Despondency and disconsolateness are inescapable in the life of a human who is battling cancer but not so is the case with our protagonist. He wishes to relive his love for his hometown as a final destination. Besides that he yearns to travel roads forsaken, discover the smiles on the faces of unsung people and snapshot them in their happy moments.

The novel reconnoiters the journey of Kanu while he unabashedly and audaciously plans to submit himself to his envisioned death. His philosophy is best summed up in an excerpt from the novel: “All he wanted was not to cower before Mr. Death and beg to persist even if his life would not be worth living anymore.” The title of the book comes from a slight alteration of a line from the poem Conscientious Objector by Edna St Vincent Millay.

The novel opens with a very positive depiction of a scene narrating energy, life and liveliness:

“The vision he saw was that of a turbulent river whooshing through, foaming and rustling around large rocks and boulders, along a deep chasm between two ledges of a hill. Much above the water, slanting sunrays were passing through the slim tendrils of a cement and concrete lattice work that bridged the land on both sides of the arroyo.”

But gradually as the plot paces up, the lead star of the novel, tries to accept and progress through his thoughts of suffering from cancer and battling against it. The story-line continues with Kanu’s trips down the memory lane when his wife had struggled for nearly a month in an Intensive Care Unit in a pitiable, non-lively state of life .The persuasion of reading gets fulfilled when the reader sees Kanu not being in despair even after witnessing several subsequent deaths around him of people with whom he got closely acquainted during his stay in India. As Kanu has an unending fear of Intensive Care Units (ICU’s), he frequently envisions himself being in his own hamlet near Calcutta, craves for the aroma of its environs, its tall and slender coconut and palm trees and icy winters. Altogether, Sengupta’s I won’t give you a leg up Mr. Death appertains to the two fold agenda: a courageous acceptance of the present and undeterredly living in a wholesome, high-spirited and bountiful manner. An excerpt from the novel aptly describes Kanu’s and author’s stand on the above issue: “I want to put something else between now and that time, between death and me”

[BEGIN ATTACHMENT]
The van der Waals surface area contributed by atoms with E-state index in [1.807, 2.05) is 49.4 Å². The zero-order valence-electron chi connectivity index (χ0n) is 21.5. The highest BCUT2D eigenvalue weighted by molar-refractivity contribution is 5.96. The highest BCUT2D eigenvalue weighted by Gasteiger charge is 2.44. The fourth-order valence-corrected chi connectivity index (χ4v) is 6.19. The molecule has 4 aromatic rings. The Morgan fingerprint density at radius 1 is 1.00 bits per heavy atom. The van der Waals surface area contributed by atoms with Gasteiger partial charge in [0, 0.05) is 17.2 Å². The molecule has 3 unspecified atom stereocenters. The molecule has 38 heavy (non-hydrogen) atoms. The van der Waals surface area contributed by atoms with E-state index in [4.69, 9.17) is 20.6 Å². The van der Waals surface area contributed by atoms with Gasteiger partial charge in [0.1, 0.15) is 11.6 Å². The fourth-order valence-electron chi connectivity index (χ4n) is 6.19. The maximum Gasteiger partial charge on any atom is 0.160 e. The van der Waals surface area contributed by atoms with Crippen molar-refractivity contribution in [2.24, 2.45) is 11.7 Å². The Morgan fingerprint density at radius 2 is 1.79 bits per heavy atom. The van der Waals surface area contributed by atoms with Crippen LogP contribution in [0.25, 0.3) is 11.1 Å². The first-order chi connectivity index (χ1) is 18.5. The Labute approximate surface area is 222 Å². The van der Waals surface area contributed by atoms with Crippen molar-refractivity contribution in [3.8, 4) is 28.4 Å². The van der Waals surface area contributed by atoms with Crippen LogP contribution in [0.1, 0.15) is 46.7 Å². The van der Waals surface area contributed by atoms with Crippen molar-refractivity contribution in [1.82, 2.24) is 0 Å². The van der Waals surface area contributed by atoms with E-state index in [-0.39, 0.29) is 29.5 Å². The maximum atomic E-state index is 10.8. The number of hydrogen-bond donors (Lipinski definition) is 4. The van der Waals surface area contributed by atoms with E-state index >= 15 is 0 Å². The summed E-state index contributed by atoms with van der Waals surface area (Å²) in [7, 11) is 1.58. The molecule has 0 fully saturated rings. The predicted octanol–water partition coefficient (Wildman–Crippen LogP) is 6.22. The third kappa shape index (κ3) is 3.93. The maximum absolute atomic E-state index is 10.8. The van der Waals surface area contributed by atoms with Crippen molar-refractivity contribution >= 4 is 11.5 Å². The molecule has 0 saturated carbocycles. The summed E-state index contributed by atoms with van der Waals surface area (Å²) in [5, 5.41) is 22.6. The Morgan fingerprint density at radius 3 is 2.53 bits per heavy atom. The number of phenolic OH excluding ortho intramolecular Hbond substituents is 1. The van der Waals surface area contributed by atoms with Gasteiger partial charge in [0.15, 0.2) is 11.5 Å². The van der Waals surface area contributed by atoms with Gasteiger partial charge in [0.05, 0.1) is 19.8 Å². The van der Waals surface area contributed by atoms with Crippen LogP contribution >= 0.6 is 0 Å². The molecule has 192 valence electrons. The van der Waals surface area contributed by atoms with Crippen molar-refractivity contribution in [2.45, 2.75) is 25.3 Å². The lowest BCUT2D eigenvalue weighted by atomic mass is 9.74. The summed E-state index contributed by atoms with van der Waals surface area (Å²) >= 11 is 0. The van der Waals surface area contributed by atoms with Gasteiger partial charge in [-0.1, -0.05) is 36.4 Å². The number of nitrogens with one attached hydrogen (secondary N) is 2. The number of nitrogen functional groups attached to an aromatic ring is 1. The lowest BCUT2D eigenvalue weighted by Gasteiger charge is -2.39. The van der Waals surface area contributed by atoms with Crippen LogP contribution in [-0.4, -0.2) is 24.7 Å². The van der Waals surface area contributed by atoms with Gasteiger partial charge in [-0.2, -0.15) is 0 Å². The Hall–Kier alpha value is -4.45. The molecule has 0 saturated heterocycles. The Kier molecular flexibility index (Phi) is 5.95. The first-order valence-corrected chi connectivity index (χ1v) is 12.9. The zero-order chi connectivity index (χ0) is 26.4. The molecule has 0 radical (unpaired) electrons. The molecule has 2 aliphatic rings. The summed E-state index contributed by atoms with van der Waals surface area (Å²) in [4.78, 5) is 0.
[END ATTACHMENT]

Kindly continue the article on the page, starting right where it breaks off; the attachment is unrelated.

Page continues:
The book with its thirty chapters certainly doesn’t hold up an average reader uninterruptedly, as one is bound to get a little crestfallen after cognizing the loss of lives to diseases in hospitals. Though, the detailed narrative style of the author interests and peps up the readers. During a regular and mundane hospital visit, Kanu begins to romanticise the beauty and rawness of Monabari through a character’s (Dr.Ved) description, making Kanu more inclined and assertive to visit the loveliest rustic village and place in the world:

“Just a minute dot on the map of India, Monabari is up in the north, near the Himalayas, six hundred miles from the seacoast. It has jungles, rivers, and a primal tribal setting…. I presume it has still more of nature, the way God created it, and less of man-made masonries. And certainly not crowded bazaars or smoking chimneys. For a person like you, it could still be a kind of time travel, a journey to a different world that you’ve not known before.”